All About Jazz

Home » Articles » CD/LP/Track Review

Dear All About Jazz Readers,

If you're familiar with All About Jazz, you know that we've dedicated over two decades to supporting jazz as an art form, and more importantly, the creative musicians who make it. Our enduring commitment has made All About Jazz one of the most culturally important websites of its kind in the world reaching hundreds of thousands of readers every month. However, to expand our offerings and develop new means to foster jazz discovery we need your help.

You can become a sustaining member for a modest $20 and in return, we'll immediately hide those pesky Google ads PLUS deliver exclusive content and provide access to future articles for a full year! This combination will not only improve your AAJ experience, it will allow us to continue to rigorously build on the great work we first started in 1995. Read on to view our project ideas...

407

John Coltrane: The John Coltrane Quartet Plays

Robert Spencer By

Sign in to view read count
“Chim Chim Cheree”? Sure. The guy has a hit with “My Favorite Things,” and some record company executive with gold chains sticking out of his chest hairs says, “Johnny! We love this far out stuff, this ‘Chasin’ the Trane’ stuff. Beautiful. You’re a spiritual cat, you know, Trane (may I call you Trane)? And I respect that. I do. But hey, we want to sell records, you know what I’m saying. You want to reach people. You want more people to pick up on what you’re saying. ‘A love supreme,’ right? So how about going back to the Julie Andrews thing one more time?”

Maybe it’s only like that in the movies and Ornette Coleman biographies. Maybe “Chim Chim Cheree” here was a way to recreate the “My Favorite Things” situation in the studio and show how much had changed in five years. McCoy Tyner was still on piano and Elvin Jones on drums. Jimmy Garrison had come into the group as the bassist in between the two recordings, but what had really changed was the leader’s intentions. While “My Favorite Things” is sunny, “Chim Chim Cheree” is full of foreboding. The fury with which he improvises (on soprano) on this track was certainly a harbinger. In fact, all through this recording the intensity has been turned up a notch since A Love Supreme, the immediately preceding quartet recording.

“Brazilia” was also recorded before, during the Live at the Village Vanguard sets in 1961. But here again, the mood is darker, the pace more intense, the virtuosity from all four players absolutely shattering. The highlight of the album is another unlikely piece, the Nat King Cole workout “Nature Boy.” Here Art Davis joins the quartet as a second bassist, ready to weave dark bowed lines here behind Coltrane’s warning theme statement. “Song of Praise” is another rubato ballad in the tradition of “Psalm” and “Alabama.” But the mood of this album is not broken in its fury and darkness. The music is often arresting and moving, but it certainly does seem as if the calm attainment of A Love Supreme has somehow been broken.

The new release of this CD has three bonus tracks. Two are different outtakes, and the other a live version, of “Nature Boy,” each quite fascinatingly different from one another and from the master take. The third is yet another unlikely piece, Anthony Newley’s “Feelin’ Good.” Only here is the prevailing spell broken, and just for a moment one gets the idea that the master might indeed be feelin’ good.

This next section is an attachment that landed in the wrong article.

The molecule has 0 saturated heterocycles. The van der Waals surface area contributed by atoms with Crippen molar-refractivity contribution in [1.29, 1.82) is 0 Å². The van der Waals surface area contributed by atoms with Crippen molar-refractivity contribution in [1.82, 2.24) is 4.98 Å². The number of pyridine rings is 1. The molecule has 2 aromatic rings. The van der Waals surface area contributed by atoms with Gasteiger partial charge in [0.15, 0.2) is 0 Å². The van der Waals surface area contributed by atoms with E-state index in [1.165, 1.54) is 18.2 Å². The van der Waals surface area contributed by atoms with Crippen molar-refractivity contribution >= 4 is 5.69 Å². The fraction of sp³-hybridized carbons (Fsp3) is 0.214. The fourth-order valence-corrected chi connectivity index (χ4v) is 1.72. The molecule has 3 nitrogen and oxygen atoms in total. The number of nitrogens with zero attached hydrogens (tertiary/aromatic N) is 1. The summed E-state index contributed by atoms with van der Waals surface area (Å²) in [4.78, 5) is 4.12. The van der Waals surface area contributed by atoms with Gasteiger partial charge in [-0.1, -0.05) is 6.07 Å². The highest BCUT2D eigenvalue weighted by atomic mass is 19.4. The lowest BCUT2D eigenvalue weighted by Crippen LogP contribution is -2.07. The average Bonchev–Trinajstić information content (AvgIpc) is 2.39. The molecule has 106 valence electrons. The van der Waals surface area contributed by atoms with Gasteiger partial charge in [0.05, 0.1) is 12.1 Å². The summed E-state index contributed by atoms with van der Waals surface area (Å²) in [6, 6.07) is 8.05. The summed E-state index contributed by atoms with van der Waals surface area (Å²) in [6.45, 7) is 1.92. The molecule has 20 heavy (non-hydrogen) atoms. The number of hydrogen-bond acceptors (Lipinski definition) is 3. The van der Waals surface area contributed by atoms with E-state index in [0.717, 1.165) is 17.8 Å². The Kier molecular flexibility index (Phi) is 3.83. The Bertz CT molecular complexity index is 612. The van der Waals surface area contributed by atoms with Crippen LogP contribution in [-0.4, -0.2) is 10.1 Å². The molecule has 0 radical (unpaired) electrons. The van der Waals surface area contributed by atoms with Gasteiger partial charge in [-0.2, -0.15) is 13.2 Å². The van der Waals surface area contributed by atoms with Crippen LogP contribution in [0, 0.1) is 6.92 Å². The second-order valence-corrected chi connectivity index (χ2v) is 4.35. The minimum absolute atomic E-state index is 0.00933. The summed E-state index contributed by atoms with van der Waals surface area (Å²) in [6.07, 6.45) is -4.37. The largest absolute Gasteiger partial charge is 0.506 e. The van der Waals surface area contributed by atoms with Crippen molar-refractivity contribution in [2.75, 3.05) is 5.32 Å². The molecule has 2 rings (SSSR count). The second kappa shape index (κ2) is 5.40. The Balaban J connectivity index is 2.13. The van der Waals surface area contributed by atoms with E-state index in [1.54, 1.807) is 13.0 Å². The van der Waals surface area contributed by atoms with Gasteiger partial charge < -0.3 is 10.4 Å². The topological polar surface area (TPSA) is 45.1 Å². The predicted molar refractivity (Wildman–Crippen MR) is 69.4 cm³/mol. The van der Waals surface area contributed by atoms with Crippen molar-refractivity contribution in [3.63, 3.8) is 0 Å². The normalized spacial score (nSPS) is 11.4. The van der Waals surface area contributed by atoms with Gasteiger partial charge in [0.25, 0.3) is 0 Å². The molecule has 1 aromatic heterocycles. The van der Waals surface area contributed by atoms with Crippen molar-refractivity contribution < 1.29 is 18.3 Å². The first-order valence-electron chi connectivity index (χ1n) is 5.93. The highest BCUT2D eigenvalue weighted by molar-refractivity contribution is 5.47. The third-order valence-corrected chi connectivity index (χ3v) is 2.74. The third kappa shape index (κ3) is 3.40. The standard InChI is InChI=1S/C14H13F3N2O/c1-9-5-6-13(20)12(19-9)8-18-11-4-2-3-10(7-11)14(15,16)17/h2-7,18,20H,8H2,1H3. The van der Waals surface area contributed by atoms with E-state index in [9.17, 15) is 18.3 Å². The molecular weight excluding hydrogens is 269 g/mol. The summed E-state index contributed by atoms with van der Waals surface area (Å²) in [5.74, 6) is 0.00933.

This is great music from a great musician. On that basis alone it stands. On another level it is as interesting a glimpse into the inner life of an artist as Mingus’ The Black Saint and the Sinner Lady or Mingus Plays Piano. The glimpse seems to reveal a troubled soul, and yet for all his openness about his spiritual journey and its vicissitudes, John Coltrane remains relatively inscrutable. Certainly he went against the grain of the prevailing religious attitudes of his day and ours by giving works of unsurpassed fury and ferocity titles like “Song of Praise,” Ascension, or “The Father and the Son and the Holy Ghost.” Maybe in doing so he was shedding light on a deeper truth. Spirituality is only unflaggingly comfortable to the superficial and the poseur; John Coltrane seems to have been neither. The John Coltrane Quartet Plays seems a bit of a misnomer for a work of such seriousness and intensity; in any case, it is an invaluable record of a man struggling to attain to greater clarity of vision.


Title: The John Coltrane Quartet Plays | Year Released: 1997 | Record Label: Impulse!

Tags

comments powered by Disqus

Related Articles

Read Paul Heller Meets Roman Schwaller CD/LP/Track Review
Paul Heller Meets Roman Schwaller
by Jack Bowers
Published: September 18, 2018
Read Change In The Air CD/LP/Track Review
Change In The Air
by Dan McClenaghan
Published: September 18, 2018
Read Vera CD/LP/Track Review
Vera
by Dan Bilawsky
Published: September 18, 2018
Read In Motion CD/LP/Track Review
In Motion
by Roger Farbey
Published: September 18, 2018
Read Marshian Time Slip CD/LP/Track Review
Marshian Time Slip
by Bruce Lindsay
Published: September 18, 2018
Read Four On The Road CD/LP/Track Review
Four On The Road
by Dan Bilawsky
Published: September 17, 2018
Read "Float Upstream" CD/LP/Track Review Float Upstream
by Dan McClenaghan
Published: September 26, 2017
Read "Jondo" CD/LP/Track Review Jondo
by Jack Bowers
Published: September 21, 2017
Read "Toot Suite" CD/LP/Track Review Toot Suite
by Nicholas F. Mondello
Published: February 23, 2018
Read "Baby's Party" CD/LP/Track Review Baby's Party
by Mark Corroto
Published: August 22, 2018
Read "Provenance" CD/LP/Track Review Provenance
by Mark Sullivan
Published: October 4, 2017
Read "Rabbits on the Run" CD/LP/Track Review Rabbits on the Run
by Glenn Astarita
Published: August 21, 2018